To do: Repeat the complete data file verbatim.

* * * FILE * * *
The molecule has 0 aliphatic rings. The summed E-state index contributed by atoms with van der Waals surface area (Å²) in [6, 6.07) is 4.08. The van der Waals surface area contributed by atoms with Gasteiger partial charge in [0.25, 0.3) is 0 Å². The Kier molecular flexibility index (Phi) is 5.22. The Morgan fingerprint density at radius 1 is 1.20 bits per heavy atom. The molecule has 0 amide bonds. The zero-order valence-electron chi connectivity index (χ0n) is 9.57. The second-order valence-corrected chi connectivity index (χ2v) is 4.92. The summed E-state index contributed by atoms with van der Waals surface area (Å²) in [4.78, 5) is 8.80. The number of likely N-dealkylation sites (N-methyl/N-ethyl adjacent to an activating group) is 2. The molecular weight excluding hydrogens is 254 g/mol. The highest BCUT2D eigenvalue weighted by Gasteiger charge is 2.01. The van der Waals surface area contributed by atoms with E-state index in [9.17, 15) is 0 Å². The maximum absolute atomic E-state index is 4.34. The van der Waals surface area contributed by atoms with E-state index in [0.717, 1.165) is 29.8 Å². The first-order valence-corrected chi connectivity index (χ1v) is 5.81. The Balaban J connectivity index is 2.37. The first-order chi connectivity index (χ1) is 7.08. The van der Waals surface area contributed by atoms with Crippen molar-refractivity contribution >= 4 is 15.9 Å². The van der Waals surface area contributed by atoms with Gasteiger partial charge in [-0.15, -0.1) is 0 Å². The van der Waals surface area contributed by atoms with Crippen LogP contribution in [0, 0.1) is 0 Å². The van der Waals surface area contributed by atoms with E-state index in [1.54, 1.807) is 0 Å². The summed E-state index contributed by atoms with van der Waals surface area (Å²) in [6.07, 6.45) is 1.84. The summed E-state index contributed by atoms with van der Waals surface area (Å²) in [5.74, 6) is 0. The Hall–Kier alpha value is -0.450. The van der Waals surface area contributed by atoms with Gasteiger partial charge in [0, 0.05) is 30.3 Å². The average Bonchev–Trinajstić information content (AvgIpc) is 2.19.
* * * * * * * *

The molecule has 0 aliphatic rings. The summed E-state index contributed by atoms with van der Waals surface area (Å²) in [6, 6.07) is 4.08. The van der Waals surface area contributed by atoms with Gasteiger partial charge in [0.25, 0.3) is 0 Å². The Kier molecular flexibility index (Phi) is 5.22. The Morgan fingerprint density at radius 1 is 1.20 bits per heavy atom. The molecule has 0 amide bonds. The zero-order valence-electron chi connectivity index (χ0n) is 9.57. The second-order valence-corrected chi connectivity index (χ2v) is 4.92. The summed E-state index contributed by atoms with van der Waals surface area (Å²) in [4.78, 5) is 8.80. The number of likely N-dealkylation sites (N-methyl/N-ethyl adjacent to an activating group) is 2. The molecular weight excluding hydrogens is 254 g/mol. The highest BCUT2D eigenvalue weighted by Gasteiger charge is 2.01. The van der Waals surface area contributed by atoms with E-state index in [9.17, 15) is 0 Å². The maximum absolute atomic E-state index is 4.34. The van der Waals surface area contributed by atoms with E-state index in [0.717, 1.165) is 29.8 Å². The first-order valence-corrected chi connectivity index (χ1v) is 5.81. The Balaban J connectivity index is 2.37. The first-order chi connectivity index (χ1) is 7.08. The van der Waals surface area contributed by atoms with Crippen molar-refractivity contribution >= 4 is 15.9 Å². The van der Waals surface area contributed by atoms with Gasteiger partial charge in [-0.15, -0.1) is 0 Å². The van der Waals surface area contributed by atoms with Crippen LogP contribution in [0, 0.1) is 0 Å². The van der Waals surface area contributed by atoms with E-state index in [1.54, 1.807) is 0 Å². The summed E-state index contributed by atoms with van der Waals surface area (Å²) in [6.07, 6.45) is 1.84. The summed E-state index contributed by atoms with van der Waals surface area (Å²) in [5.74, 6) is 0. The Hall–Kier alpha value is -0.450. The van der Waals surface area contributed by atoms with Gasteiger partial charge in [0, 0.05) is 30.3 Å². The average Bonchev–Trinajstić information content (AvgIpc) is 2.19.